RAMSEY, N.J. (CBSNewYork) — Upscale gun ranges are popping up around the country with restaurants, cigar lounges and other amenities.
“The overall facility is 60,000 square feet — roughly 25,000 of it dedicated to law enforcement training,” said Screaming Eagle co-founder Peter Cuttone.
During an exclusive tour, Cuttone explained his vision for the new gun club in the vacant Liberty Travel building off Spring Street in Ramsey.
“You’re standing in what will be 6,000 square feet of retail, lifestyle gear, accessories, firearms and ammunition,” Cuttone said.
Cuttone is a Wall Street trader who is investing $20 million into the building, and said he wants to calm community concerns.
“This facility is about education; the promotion of safe and responsible firearms handling,” Cuttone said.
But opponents said they fear Ramsey becoming a destination for guns – along with any potential accidents, or even violence. They asked, how would you like to have a huge gun range in your neighborhood?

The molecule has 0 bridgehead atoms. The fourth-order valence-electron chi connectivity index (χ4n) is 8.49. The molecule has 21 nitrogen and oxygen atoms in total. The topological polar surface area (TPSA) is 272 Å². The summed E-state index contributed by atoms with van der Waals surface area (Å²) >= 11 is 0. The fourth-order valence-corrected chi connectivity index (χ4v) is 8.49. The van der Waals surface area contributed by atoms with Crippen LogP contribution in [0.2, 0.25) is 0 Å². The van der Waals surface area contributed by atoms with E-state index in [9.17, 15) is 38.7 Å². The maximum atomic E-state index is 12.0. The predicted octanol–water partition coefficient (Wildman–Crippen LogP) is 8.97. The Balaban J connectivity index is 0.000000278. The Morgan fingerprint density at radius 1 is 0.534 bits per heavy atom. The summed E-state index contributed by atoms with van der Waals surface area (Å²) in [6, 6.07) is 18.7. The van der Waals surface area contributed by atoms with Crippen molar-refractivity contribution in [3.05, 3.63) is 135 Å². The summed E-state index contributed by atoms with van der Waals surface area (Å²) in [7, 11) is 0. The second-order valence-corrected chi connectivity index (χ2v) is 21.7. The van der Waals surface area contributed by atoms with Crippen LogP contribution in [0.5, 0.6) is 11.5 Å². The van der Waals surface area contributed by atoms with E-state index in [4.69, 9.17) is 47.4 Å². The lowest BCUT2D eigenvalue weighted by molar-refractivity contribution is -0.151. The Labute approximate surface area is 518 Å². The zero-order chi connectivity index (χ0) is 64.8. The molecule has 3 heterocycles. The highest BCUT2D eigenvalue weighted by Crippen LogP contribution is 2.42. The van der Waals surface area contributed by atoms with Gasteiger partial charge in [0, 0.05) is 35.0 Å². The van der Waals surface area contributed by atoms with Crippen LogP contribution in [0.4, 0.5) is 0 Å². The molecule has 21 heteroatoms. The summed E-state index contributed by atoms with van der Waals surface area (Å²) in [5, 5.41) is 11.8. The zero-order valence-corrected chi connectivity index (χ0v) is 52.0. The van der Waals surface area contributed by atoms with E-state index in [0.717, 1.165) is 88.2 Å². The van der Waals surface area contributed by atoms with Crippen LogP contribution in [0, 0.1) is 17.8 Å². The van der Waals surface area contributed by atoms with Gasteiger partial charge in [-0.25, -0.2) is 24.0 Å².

“Guns are dangerous,” said Ramsey activist Chance Parker.
Parker, of Ramsey United, started an online petition that now has more than 1,000 signatures. Along with safety concerns, he worries property values could actually drop.
“We don’t see a premium homebuyer coming to Ramsey when this is a destination entertainment area for guns,” Parker said.
Bob McDowell lives across the street. A gun owner and a National Rifle Association member, he worries more about car accidents and kids than gunfire in the neighborhood.
“Having this place in my backyard, the only thing that I fear is all the traffic here,” McDowell said.
Cuttone said traffic and noise control, security, background checks and lead disposal are all part of the plan.
“The people that we have brought on so far have the experience to operate a range safely and conduct business that won’t be a harm to the community,” Cuttone said.
But the gun range has to be approved by the Ramsey Planning Board first. It goes before the planning board on Tuesday.
The Borough of Ramsey is considering changing an ordinance to block the business. But a New Jersey gun rights group is threatening to sue if that happens.